Staff meetings should be an effective way to share ideas and information, resolve difficulties, and communicate with team members. Here are some simple ways to make yours better. By Frank Leggett
A dental practice is a busy place with plenty of things happening in quick succession. It can be very stressful at times and it’s all too easy to be focused purely on what you are dealing with at that moment. When that happens, when staff members are not interacting and working together towards a common goal, problems arise. This is where effective staff meetings are essential.
“A staff meeting is a vehicle for communication,” says Brett Churnin, general manager of client relationships at Prime Practice, a dental management and consultancy company. “In many dental practices, it’s all too easy to spend a lot of time on things that are urgent and important—which is mainly seeing patients. But we tend not to spend much time on things that are not urgent but still important.”
In the business realm, this could mean that continuing education or communicating and socialising with your team are not undertaken. Likewise, staff meetings fall into the realm of things that are important but not urgent. However, without effective staff meetings, dental practices became much more reactive. It is by clearly and frequently communicating with all team members that problems can be addressed, pre-empted and systems put in place to stop them happening again.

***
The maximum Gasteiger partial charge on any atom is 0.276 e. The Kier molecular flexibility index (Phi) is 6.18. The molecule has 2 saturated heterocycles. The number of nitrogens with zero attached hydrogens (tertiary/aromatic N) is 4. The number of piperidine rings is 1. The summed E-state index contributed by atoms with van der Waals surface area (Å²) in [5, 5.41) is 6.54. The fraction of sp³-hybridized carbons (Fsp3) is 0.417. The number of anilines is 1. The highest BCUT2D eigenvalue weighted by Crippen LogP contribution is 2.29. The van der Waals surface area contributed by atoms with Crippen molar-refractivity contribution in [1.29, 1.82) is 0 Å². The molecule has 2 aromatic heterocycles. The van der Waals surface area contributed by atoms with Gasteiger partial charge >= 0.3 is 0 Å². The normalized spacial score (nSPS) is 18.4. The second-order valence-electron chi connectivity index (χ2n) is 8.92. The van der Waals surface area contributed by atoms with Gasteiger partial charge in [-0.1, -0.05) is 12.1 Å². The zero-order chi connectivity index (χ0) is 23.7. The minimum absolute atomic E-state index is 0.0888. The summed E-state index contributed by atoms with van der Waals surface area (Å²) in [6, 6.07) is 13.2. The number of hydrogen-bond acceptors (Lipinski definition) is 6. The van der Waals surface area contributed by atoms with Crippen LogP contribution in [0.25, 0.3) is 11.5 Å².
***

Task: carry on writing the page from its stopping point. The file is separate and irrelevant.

Mistakes to avoid
Unfortunately, the staff meeting gets a very bad rap in modern culture. Television shows such as The Office—and countless others—depict staff meetings as boring, pointless and a waste of time. The bad news is that we’ve all probably sat through meetings like that.
So what is the best way to make staff meetings efficient, on-point and effective? One of the biggest mistakes is to have a staff meeting without structure or purpose.
“Dentists are hard-wired to find and fix problems—that’s why they’re dentists,” says Churnin. “If a meeting has no structure and no purpose, invariably it becomes an occasion for the dentist/owner to let people know what’s not working. Staff meetings can also be a great vehicle to acknowledge the successes as well as fixing the problems.”
Another mistake is to hold meetings irregularly and too far apart. If meetings are only held monthly, then any issues that needed to be addressed a month ago have been forgotten, pushed aside or ignored.
Meetings that only take place when the need arises leads to a situation where a practice becomes reactive rather than proactive. “We suggest that staff meetings be held weekly,” says Churnin. “If it is a small practice with few team members then fortnightly is probably sufficient. Anything longer than that really doesn’t work.”
Having a clear agenda is essential. It should include a snapshot of issues discussed at the previous meeting and the resolution of any problems. It should spell out what will be discussed at the meeting but remain flexible for new business or last minute additions. Once the agenda is in place, it’s important to engage all members in the meeting.